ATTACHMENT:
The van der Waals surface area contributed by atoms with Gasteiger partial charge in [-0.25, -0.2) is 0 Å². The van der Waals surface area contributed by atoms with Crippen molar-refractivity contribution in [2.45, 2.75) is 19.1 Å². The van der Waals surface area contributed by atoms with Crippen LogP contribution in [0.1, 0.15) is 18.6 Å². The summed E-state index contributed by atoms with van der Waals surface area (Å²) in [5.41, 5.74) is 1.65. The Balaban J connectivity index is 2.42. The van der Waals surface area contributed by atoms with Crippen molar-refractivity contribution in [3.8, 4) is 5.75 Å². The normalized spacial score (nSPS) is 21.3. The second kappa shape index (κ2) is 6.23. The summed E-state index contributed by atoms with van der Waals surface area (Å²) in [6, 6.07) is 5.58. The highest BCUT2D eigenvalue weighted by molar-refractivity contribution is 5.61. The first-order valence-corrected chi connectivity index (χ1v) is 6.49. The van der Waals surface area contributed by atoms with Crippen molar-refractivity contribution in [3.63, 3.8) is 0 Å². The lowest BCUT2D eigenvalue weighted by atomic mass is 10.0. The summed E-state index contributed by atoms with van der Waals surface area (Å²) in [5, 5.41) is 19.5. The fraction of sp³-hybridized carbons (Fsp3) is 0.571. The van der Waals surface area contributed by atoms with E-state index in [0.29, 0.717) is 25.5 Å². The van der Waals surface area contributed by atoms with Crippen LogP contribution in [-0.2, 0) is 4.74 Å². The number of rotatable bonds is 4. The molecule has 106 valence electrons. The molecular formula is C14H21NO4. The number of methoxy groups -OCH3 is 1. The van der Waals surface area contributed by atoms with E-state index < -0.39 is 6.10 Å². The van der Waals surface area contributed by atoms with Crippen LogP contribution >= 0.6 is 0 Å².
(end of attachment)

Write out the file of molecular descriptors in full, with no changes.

The van der Waals surface area contributed by atoms with Gasteiger partial charge in [-0.25, -0.2) is 0 Å². The van der Waals surface area contributed by atoms with Crippen molar-refractivity contribution in [2.45, 2.75) is 19.1 Å². The van der Waals surface area contributed by atoms with Crippen LogP contribution in [0.1, 0.15) is 18.6 Å². The summed E-state index contributed by atoms with van der Waals surface area (Å²) in [5.41, 5.74) is 1.65. The Balaban J connectivity index is 2.42. The van der Waals surface area contributed by atoms with Crippen molar-refractivity contribution in [3.8, 4) is 5.75 Å². The normalized spacial score (nSPS) is 21.3. The second kappa shape index (κ2) is 6.23. The summed E-state index contributed by atoms with van der Waals surface area (Å²) in [6, 6.07) is 5.58. The highest BCUT2D eigenvalue weighted by molar-refractivity contribution is 5.61. The first-order valence-corrected chi connectivity index (χ1v) is 6.49. The van der Waals surface area contributed by atoms with Crippen molar-refractivity contribution in [3.63, 3.8) is 0 Å². The lowest BCUT2D eigenvalue weighted by atomic mass is 10.0. The summed E-state index contributed by atoms with van der Waals surface area (Å²) in [5, 5.41) is 19.5. The fraction of sp³-hybridized carbons (Fsp3) is 0.571. The van der Waals surface area contributed by atoms with E-state index in [0.29, 0.717) is 25.5 Å². The van der Waals surface area contributed by atoms with Crippen LogP contribution in [-0.2, 0) is 4.74 Å². The number of rotatable bonds is 4. The molecule has 106 valence electrons. The molecular formula is C14H21NO4. The number of methoxy groups -OCH3 is 1. The van der Waals surface area contributed by atoms with E-state index < -0.39 is 6.10 Å². The van der Waals surface area contributed by atoms with Crippen LogP contribution >= 0.6 is 0 Å².